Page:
As many reasons for retreats as there are people

By 
  • April 16, 2007
TORONTO - Ann Jacques had been away from the church for a long time when she answered an ad in the church bulletin to go on retreat.
“I had no idea of what to expect, but certainly it was a place that once I was there I knew it was where I needed to be,” said Jacques, a 67-year-old who works as a receptionist for the Etobicoke Services for Seniors.

There are as many reasons for why people go on retreats as there are people who make them, said Fr. John O’Brien, S.J., who directs Manresa Jesuit Spiritual Renewal Centre in Pickering, Ont.

“Some people want quiet and time to reflect on their lives and decide what God is wanting them to do,” said O’Brien.

Others need a break from the everyday to strengthen their prayer lives. Still others use retreats as a time to discern their vocation or a major life decision, he said. 

In Jacques’ case, one of her retreat experiences helped her overcome the loss of a job.

“I was given notice that my job of 35 years was going to end and it was during Lent and I was attending a (retreat) and I was able to grieve through the loss of my job and cope with the loss.”

Retreats also give Jacques direction. “Sometimes I’m floundering about the right decision to make and going to a retreat is a source of enlightenment,” said Jacques, who does retreats at Queen of Apostles Renewal Centre in Mississauga, Ont.

Many retreat centres offer spiritual direction during and after the retreat. 

Retreatants “need somebody to journey with them — a spiritual director. One that could help them through Scripture, name where God is calling them or how God is calling them,” said Ann Hales, a certified spiritual director who leads retreats at Queen of Apostles Renewal Centre. After Jacques had been attending the centre for a number of years she struck up an ongoing spiritual direction relationship with Hales.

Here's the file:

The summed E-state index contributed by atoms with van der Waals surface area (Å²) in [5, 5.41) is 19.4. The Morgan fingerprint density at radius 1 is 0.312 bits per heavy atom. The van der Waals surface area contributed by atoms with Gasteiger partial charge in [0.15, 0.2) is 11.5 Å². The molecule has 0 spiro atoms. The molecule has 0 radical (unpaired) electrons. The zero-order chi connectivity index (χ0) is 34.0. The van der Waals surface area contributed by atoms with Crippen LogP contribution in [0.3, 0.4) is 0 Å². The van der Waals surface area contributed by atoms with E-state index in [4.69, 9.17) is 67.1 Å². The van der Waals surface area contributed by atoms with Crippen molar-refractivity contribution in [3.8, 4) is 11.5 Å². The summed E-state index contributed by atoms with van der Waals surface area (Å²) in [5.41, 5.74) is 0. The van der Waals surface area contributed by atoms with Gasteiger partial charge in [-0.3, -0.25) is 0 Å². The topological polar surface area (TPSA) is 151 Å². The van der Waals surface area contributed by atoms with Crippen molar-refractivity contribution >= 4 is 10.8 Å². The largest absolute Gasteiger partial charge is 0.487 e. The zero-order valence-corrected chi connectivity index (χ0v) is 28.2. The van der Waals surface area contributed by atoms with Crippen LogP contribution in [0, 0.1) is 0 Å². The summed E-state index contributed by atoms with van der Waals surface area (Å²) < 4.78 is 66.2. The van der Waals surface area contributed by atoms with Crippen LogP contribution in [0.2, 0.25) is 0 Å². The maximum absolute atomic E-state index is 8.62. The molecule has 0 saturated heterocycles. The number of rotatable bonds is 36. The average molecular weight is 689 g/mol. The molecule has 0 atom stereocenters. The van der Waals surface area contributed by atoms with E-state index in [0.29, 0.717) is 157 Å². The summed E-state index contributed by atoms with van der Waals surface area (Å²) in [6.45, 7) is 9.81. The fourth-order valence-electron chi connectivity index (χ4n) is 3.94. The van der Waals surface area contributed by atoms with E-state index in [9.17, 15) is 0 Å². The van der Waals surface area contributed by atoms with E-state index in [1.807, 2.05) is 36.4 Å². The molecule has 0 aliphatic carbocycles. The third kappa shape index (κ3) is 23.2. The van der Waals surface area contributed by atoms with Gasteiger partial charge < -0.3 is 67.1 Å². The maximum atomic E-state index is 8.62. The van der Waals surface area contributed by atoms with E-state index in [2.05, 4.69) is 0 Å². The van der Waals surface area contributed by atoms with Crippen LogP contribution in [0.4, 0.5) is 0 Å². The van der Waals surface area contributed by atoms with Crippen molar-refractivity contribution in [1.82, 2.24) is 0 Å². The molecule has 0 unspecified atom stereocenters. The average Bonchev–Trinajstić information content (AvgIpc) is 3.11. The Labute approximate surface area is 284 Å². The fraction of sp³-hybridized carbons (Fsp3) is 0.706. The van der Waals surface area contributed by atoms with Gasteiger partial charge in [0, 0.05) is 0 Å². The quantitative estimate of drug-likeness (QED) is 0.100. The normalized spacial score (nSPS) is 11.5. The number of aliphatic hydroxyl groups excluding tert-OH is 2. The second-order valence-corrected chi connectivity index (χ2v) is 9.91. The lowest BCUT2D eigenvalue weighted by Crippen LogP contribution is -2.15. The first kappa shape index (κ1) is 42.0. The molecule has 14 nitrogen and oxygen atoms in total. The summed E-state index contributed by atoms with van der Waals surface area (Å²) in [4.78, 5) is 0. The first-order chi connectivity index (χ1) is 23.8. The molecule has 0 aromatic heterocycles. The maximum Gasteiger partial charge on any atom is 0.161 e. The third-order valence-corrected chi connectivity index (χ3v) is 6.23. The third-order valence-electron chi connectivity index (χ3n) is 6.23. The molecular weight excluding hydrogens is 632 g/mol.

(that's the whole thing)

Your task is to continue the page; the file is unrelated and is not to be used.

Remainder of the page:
O’Brien said while retreats are well worth the time, money and effort, there are roadblocks that get in the way for some people such as family commitments, cost or fear of the unknown.

Most retreat centres offer programs for people of all ages and some have programs for the entire family. 

For Tom and Cathy Knox and their three sons, setting aside time and money to attend yearly retreats at Villa Madonna Retreat Centre in Rothesay, N.B., has always been a priority.

“I’m going to spend my time and resources giving (my children) opportunities to grow in their faith. At the end of their life I want them to know the Lord. That’s why we go, to encounter the Lord,” said Tom Knox, from St. Stephen, N.B.

He and his wife have been going on retreat for 25 years, starting shortly after university when they got more involved in their faith lives. They started bringing their teenage sons on family self-guided retreat.  

“It’s investment of my time, investment of my money and hopefully it comes out in who I am as a husband, a caregiver. I see it as I owe it to my family. I’m much sweeter after.”

They have a loose daily schedule with morning, noon and evening family prayer time, recreational activity on the retreat grounds, play music and look for opportunities for adoration and Mass. 

Knox said some of his favourite memories are “just giving everyone an opportunity to speak to all the family members and what sort of gifts they see in one another, what they appreciate in one another.”

“Asking one another for forgiveness on retreat is kind of cool.... It builds you up as a family.”

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